Increased specificity using Alt-R S.p. HiFi Cas9 Nuclease V3
As with the wild-type Alt-R Cas9 Nuclease V3, modification of the expression construct facilitates nucleus-targeted delivery, resulting in enhanced on-target cleavage by Alt-R S.p. HiFi Cas9 Nuclease V3. However, Alt-R HiFi Cas9 Nuclease V3 also provides
superior cutting specificity (minimized off-target editing; Figure 2).
Figure 2. Alt-R S.p. HiFi Cas9 Nuclease V3 facilitates near-WT on‑target editing potency and reduces off-target site editing. RNP complexes were formed with either Alt-R S.p. Cas9 Nuclease V3 or Alt-R S.p. HiFi
Cas9 Nuclease V3, combined with an Alt-R crRNA:tracrRNA complex targeting the EMX1 gene. RNP complexes (4 µM) were delivered into HEK-293 cells via nucleofection. Indel formation at the on-target locus as well as nine known off-target sites
were measured by NGS (indicated on the y axis in log scale). n = 1.
Potent editing with the Alt-R S.p. Cas9 nucleases
The Alt-R CRISPR-Cas9 System includes potent Alt-R S.p. Cas9 nucleases. When Alt-R S.p. Cas9 Nuclease 3NLS was combined with the Alt-R CRISPR crRNA and tracrRNA into a ribonucleoprotein (RNP), the system outperformed other editing approaches (Figure 3). You can expect even better editing efficiency with Alt-R S.p. Cas9 Nuclease V3 (see Figure 2). RNP transfections also provide control of amount of editing complexes used, and the non-renewable Cas9 RNP is cleared after a short duration by endogenous mechanisms, limiting off-target editing.
Figure 3. Experiment showing that lipofection of Alt-R CRISPR‑Cas9 System components as a ribonucleoprotein outperforms other transient CRISPR-Cas9 approaches. Alt-R CRISPR HPRT Control crRNA complexes for human, mouse, or rat were complexed
with Alt-R CRISPR tracrRNA. Resulting complexes were transfected with Cas9 expression plasmid, Cas9 mRNA, or as part of a Cas9 RNP (containing Alt-R S.p. Cas9 Nuclease 3NLS, pre-complexed with the crRNA and tracrRNA) into human (HEK-293),
mouse (Hepa1-6), or rat (RG2) cell lines. The Cas9 RNP outperformed the other transient Cas9 expression approaches, and performed similar to reference HEK293-Cas9 cells that stably express S. pyogenes Cas9. Error bars represent SD, n = 3.
Figure 4. IDT fluorescent CRISPR proteins maintain consistent on-target activity across multiple guides. Alt-R CRISPR-Cas9 sgRNAs were designed to target NGG PAM sites within the human HPRT gene. Guides were complexed with Alt-R S.p. Cas9 Nuclease V3, Cas9-GFP, or Cas9-RFP to form RNPs. RNPs were then delivered into HEK293 cells using the Lonza 96 well shuttle nucleofector at a concentration of 2.0 µM. After 48 hrs, genomic DNA was isolated (QuickExtract™ solution,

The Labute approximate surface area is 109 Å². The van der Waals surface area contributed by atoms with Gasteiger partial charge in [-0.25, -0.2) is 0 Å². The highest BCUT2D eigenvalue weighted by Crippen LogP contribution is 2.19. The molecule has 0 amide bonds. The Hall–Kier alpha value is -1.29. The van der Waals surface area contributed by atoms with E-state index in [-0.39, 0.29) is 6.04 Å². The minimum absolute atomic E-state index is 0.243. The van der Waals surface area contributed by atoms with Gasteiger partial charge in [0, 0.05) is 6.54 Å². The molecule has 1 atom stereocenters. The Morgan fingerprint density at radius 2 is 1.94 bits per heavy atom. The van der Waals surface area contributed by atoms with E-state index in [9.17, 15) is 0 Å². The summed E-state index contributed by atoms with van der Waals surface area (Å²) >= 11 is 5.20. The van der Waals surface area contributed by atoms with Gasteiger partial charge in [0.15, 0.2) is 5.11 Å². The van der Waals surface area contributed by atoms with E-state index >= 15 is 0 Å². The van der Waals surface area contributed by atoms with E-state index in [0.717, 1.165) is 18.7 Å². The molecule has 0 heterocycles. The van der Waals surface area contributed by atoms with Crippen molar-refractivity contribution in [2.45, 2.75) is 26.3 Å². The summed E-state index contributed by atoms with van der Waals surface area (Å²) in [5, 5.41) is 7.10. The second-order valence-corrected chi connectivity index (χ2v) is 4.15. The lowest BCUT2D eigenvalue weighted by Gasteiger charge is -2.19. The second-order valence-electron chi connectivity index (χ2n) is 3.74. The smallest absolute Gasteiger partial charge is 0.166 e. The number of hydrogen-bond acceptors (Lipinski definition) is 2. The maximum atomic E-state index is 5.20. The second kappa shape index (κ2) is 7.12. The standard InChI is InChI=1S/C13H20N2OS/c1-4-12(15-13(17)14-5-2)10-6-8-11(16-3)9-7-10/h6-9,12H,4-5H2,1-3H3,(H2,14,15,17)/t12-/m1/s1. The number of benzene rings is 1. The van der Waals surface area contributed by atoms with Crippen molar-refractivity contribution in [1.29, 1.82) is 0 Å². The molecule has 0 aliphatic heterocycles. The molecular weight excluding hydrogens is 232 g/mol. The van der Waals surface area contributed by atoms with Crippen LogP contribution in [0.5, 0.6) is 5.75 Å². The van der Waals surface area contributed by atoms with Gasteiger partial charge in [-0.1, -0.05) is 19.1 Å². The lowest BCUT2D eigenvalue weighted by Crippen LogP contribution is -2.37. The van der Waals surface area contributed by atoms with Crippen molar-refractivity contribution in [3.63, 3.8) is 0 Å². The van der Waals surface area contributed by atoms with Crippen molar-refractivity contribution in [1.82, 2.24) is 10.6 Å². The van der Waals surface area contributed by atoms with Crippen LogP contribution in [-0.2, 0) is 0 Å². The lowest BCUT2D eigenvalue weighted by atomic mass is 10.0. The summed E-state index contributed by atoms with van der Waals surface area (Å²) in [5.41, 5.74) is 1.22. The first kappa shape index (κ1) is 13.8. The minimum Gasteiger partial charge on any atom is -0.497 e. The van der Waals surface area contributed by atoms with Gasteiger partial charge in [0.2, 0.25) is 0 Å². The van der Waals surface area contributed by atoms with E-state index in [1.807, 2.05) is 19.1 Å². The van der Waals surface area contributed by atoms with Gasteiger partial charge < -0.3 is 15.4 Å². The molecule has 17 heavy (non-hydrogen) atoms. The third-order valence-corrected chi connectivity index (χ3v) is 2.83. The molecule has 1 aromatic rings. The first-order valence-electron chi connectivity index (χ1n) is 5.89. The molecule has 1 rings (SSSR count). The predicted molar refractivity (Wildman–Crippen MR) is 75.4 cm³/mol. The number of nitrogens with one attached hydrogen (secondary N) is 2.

Epicenter), and editing was assessed by T7El mismatch endonuclease assay. Error bars represent SD, n = 3.
As shown in Figure 5, Alt-R fluorescent CRISPR nucleases enable enrichment of edited cells by fluorescent activated cell sorting (FACS).
Figure 5. Fluorescent CRISPR proteins can be used to enrich for edited cells by fluorescence activated cell sorting. (A) RNPs consisting of either Cas9-GFP or Cas9 V3 complexed with CRISPR‑Cas9 sgRNAs targeting two sites
in the HPRT gene were delivered into HEK293 cells using either Lipofectamine™ RNAiMAX (Thermo Fisher) at 10 nM RNP or using a Nucleofector™ system (Lonza) at 2 µM RNP. The graphs show the GFP signal versus cell count, where cell
count has been normalized to the mode for cells that had either Cas9-GFP or Cas9 V3 delivered using either lipofection or Nucleofection™. (B) Alt-R CRISPR-Cas9 sgRNAs were designed to target NGG PAM sites throughout the human
genome. Guides were complexed with either Cas9-GFP or Alt-R Cas9 V3. RNPs were delivered into HEK293 cells using Lipofectamine™ RNAiMAX at 10 nM final concentration. After ~18 hrs, cells were sorted using a FACSAria™ II (Becton Dickinson)
cell sorter into three subpopulations, GFP High: top 20%, Medium: 80–60%, and Low: Bottom 60% of cells based on GFP signal. Cells were then replated, and genomic DNA was isolated after 48-72 hrs. Editing was analyzed by NGS, n =
1. (C) Confocal images of HEK293 cells taken approximately 18 hours after delivery of either Cas9-GFP or Alt-R Cas9 V3 protein complexed with Alt-R CRISPR-Cas9 sgRNA delivered by Nucleofection™ at 2 µM RNP. Prior to imaging,
live cells were incubated with Hoechst 33342 and washed with PBS. Cells were imaged in complete media in a chambered coverglass using a Leica SP8 confocal microscope.
To enhance activity, we introduced multiple modifications to the Cas12a protein that support notable improvement in overall editing efficiency. The new Alt-R Cas12a (Cpf1) Ultra nuclease has higher on-target potency than the wild-type A.s. Cas12a (Cpf1). The new Alt-R Cas12a (Cpf1) Ultra also can recognize many TTTT PAM sites in addition to TTTV motifs, increasing target range for genome editing studies (Figure 6). Furthermore, the new Alt-R Cas12a (Cpf1) Ultra nuclease
is active at room temperature, making it a flexible tool for applications requiring delivery at lower temperatures.
Figure 6. New A.s. Cas12a (Cpf1) Ultra exhibits increased genomic editing efficiency in Jurkat and HEK-293 cells. Ribonucleoprotein (RNP) complexes were formed with wild type (WT) or Alt-R A.s. Cas12a (Cpf1) Ultra (Ultra), combined with crRNAs synthesized for 120 genomic loci to be delivered in Jurkat cells and 96 genomic loci to be delivered in HEK-293 cells. RNP complexes (4 μM) were delivered into Jurkat and HEK-293 cells via a Nucleofector™ system (Lonza) in the presence of Alt-R Cas12a (Cpf1) Electroporation Enhancer. Genome editing efficiencies were determined by target amplification followed by next generation sequencing on an Illumina instrument. The Cas12a-associated PAM sequences are indicated below the graph. n = 426, with 213 data points for WT and 213 data points for Cas12a Ultra. Each dot represents a single sample.
The electroporation enhancer is recommended for efficient genome editing with the CRISPR-Cas12a (Cpf1) system
The Alt-R Cas12a (Cpf1) Electroporation Enhancer is a Cas12a-specific carrier DNA that is optimized to work with the Nucleofector™ device (Lonza) and the Neon™ Transfection System (Thermo Fisher) for increased transfection efficiency and therefore, increased genome editing efficiency (Figure 7). The electroporation enhancer is non-targeting and shows no integration into the target site based on next-generation sequencing experiments.